Directed By: Michael Schultz
Starring: Richard Benjamin, James Coco, Scatman Crothers
Tag line: "Winner takes all!"
Trivia: Filming took place in and around San Diego, California, incorporating local landmarks such as Balboa Park and the Centre City Building
I admit I was a little apprehensive to re-watch 1979’s Scavenger Hunt, a wild and crazy film that I hadn’t seen in about 35 years. It was a cable favorite of mine back in the early ‘80s, but as I recalled the comedy was extremely broad, and I knew there was a strong possibility it wouldn’t hold up well. But with its impressive cast, plus a number of high-profile cameos, I figured Scavenger Hunt might just be worth the risk.
Millionaire gaming tycoon Milton Parker (Vincent Price) has died, but instead of leaving his estate to his various next-of-kin, he sends his would be heirs off on a scavenger hunt, the winner of which will receive his entire fortune. In all, five separate teams take part in the contest: 1. Parker’s sister Mildred Carruthers (Cloris Leachman), who is joined by her attorney Stewart Sellsome (Richard Benjamin), and her son Georgie (Richard Mazur); 2. Nephews Jeff (Dirk Benedict) and Kenny (Willie Aames), who are assisted by Mildred’s kindly stepdaughter Lisa (Maureen Teefy); 3. Son-in-law Henry Motler (Tony Randall) and his four young kids (Julie Anne Haddock, David Hollander, Shane Sinutko and Missy Francis); 4. Parker’s most trusted servants: valet Jenkins (Roddy McDowell), limo driver Jackson (Cleavon Little), cook Henri (James Coco) and maid Babbette (Stephanie Faracy); and 5. Marvin Dummittz (Richard Mulligan), a feeble-minded taxi driver who once did Parker a favor.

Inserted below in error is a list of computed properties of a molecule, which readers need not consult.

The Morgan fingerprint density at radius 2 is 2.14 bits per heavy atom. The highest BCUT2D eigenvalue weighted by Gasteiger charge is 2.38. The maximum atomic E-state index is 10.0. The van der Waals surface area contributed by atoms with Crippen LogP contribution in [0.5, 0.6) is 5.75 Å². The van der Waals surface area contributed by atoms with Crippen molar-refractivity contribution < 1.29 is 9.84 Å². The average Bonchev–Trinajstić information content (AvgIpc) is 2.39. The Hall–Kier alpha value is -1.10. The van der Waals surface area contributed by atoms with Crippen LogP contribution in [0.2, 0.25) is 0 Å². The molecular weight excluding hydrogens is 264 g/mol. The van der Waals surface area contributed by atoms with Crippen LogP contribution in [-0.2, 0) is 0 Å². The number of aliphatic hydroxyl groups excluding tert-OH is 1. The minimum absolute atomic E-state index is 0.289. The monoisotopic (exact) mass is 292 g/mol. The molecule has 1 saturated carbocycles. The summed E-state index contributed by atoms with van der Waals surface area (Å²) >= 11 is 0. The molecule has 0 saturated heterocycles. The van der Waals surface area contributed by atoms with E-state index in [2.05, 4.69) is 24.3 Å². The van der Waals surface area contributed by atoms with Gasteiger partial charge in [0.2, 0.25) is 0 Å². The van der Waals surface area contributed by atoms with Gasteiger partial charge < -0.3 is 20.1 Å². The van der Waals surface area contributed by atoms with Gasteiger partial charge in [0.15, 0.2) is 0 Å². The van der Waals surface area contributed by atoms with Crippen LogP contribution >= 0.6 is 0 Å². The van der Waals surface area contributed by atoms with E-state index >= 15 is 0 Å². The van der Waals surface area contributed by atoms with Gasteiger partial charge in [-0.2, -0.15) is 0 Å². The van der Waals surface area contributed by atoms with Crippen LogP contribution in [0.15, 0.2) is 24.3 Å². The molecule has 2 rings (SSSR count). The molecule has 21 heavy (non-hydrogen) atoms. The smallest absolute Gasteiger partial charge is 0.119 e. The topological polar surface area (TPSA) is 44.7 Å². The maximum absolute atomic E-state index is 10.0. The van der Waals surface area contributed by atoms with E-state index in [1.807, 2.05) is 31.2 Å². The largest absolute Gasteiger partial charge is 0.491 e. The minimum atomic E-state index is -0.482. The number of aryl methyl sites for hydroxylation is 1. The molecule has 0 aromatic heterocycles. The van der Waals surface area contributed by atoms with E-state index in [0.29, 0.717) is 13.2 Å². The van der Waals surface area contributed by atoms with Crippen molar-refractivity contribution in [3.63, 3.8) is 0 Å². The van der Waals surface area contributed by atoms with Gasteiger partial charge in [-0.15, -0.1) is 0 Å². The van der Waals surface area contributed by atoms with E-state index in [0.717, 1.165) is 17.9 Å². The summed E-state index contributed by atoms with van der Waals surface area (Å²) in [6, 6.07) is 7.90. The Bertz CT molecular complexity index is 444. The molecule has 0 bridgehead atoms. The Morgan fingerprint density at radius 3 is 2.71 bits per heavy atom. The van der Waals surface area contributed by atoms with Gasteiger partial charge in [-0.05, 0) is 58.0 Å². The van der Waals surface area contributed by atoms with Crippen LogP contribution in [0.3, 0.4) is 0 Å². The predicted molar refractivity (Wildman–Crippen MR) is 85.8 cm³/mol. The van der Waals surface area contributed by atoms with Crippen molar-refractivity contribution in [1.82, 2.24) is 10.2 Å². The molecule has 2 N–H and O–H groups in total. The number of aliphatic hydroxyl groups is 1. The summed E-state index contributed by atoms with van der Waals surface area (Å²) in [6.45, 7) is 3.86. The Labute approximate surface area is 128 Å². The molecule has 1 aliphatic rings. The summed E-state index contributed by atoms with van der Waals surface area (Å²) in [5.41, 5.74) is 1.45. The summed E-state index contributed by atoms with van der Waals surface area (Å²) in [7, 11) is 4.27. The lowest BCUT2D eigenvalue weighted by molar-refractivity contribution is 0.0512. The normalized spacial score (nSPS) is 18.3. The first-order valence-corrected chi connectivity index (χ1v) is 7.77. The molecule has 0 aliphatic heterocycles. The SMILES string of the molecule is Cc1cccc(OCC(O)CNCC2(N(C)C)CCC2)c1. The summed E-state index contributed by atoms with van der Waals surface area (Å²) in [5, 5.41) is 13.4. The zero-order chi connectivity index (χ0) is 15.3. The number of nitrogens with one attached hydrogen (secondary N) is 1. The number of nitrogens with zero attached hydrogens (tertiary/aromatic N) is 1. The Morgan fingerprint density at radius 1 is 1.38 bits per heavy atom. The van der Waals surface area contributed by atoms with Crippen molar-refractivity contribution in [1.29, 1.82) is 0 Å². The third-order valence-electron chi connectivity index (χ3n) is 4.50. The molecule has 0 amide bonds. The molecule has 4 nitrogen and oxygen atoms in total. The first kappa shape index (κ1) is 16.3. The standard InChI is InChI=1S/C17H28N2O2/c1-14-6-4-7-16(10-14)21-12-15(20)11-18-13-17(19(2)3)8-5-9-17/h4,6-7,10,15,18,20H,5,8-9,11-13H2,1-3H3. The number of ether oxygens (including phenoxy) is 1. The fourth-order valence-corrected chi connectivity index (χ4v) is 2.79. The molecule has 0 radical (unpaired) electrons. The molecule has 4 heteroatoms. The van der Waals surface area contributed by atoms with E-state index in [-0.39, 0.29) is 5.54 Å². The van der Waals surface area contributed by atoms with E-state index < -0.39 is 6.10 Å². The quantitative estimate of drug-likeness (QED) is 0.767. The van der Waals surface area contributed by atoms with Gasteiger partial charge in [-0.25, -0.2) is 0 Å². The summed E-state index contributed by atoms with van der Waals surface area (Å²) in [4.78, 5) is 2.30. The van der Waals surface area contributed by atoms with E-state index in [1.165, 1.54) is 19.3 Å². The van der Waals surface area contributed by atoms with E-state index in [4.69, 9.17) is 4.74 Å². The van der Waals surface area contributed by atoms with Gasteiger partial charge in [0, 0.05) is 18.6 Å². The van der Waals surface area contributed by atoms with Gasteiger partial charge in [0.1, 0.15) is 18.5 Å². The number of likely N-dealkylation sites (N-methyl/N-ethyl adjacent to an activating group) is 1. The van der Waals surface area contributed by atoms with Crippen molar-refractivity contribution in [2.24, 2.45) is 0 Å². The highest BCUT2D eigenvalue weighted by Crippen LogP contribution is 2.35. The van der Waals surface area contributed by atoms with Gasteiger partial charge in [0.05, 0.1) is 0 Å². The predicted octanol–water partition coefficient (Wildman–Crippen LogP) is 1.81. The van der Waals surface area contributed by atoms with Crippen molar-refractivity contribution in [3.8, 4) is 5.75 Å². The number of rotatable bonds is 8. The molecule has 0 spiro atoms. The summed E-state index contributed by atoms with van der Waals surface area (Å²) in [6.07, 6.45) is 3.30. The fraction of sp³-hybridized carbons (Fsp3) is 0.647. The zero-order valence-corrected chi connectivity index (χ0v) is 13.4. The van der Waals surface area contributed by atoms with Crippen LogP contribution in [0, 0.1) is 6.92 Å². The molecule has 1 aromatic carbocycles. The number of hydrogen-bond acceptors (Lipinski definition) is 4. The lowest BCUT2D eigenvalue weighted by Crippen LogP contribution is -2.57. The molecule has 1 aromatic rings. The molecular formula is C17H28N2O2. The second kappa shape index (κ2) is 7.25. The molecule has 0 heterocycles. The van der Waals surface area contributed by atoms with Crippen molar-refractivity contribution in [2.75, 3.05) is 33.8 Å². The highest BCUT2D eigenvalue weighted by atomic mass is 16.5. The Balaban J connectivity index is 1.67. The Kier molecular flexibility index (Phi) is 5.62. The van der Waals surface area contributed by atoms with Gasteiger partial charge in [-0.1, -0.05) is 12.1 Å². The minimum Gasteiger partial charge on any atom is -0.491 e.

Each group is given a list of identical items to retrieve, and have until 5 p.m. to collect as many as they can, by any means necessary (short of actually buying them). With Parker’s lawyer Charles Bernstein (Robert Morley) officiating, the teams set off on their quest, and with $200 million on the line, you can bet that nothing, not even the law, will stand in their way!
Directed by Michael Schultz, Scavenger Hunt follows the same basic formula as 1963’s It’s a Mad, Mad, Mad, Mad World: assemble a collection of well-known comic actors and put them in a situation where their character’s greed pushes them to do outlandish things. Some of the “hunters” are more interesting than others; Dirk Benedict’s group has a few humorous scenes, as does Tony Randall and his 4 kids, but both are overshadowed by the remaining three teams, my favorite being the servants, who get into the zaniest predicaments (their attempt to steal a cash register from a convenience store is particularly funny).
And like Mad, Mad World, there are some great cameos in Scavenger Hunt, including rock star Meat Loaf (as the leader of a biker gang), Ruth Gordon (a sweet old lady who just happens to own a bullet-proof vest, a grenade, and brass knuckles), Avery Schrieber (a zoo keeper with a pronounced lisp), Scatman Crothers (a security guard who teams up with Dummittz), the legendary Vincent Price (as the deceased, Milton Parker) and even Arnold Schwarzenegger, a few years before he became one of the cinema’s biggest box-office draws (playing Lars, the lead trainer at a local gym).
Scavenger Hunt is, for the most part, a very silly film: there’s a lot of physical humor (everything from slapstick to car chases) and the characters are all exaggerated and over-the-top (especially Cloris Leachman as Parker’s loudmouth sister, and Richard Mazur as her dim-witted son). But if you’re a fan of It’s a Mad, Mad, Mad, Mad World, odds are you’ll have a good time watching this movie as well.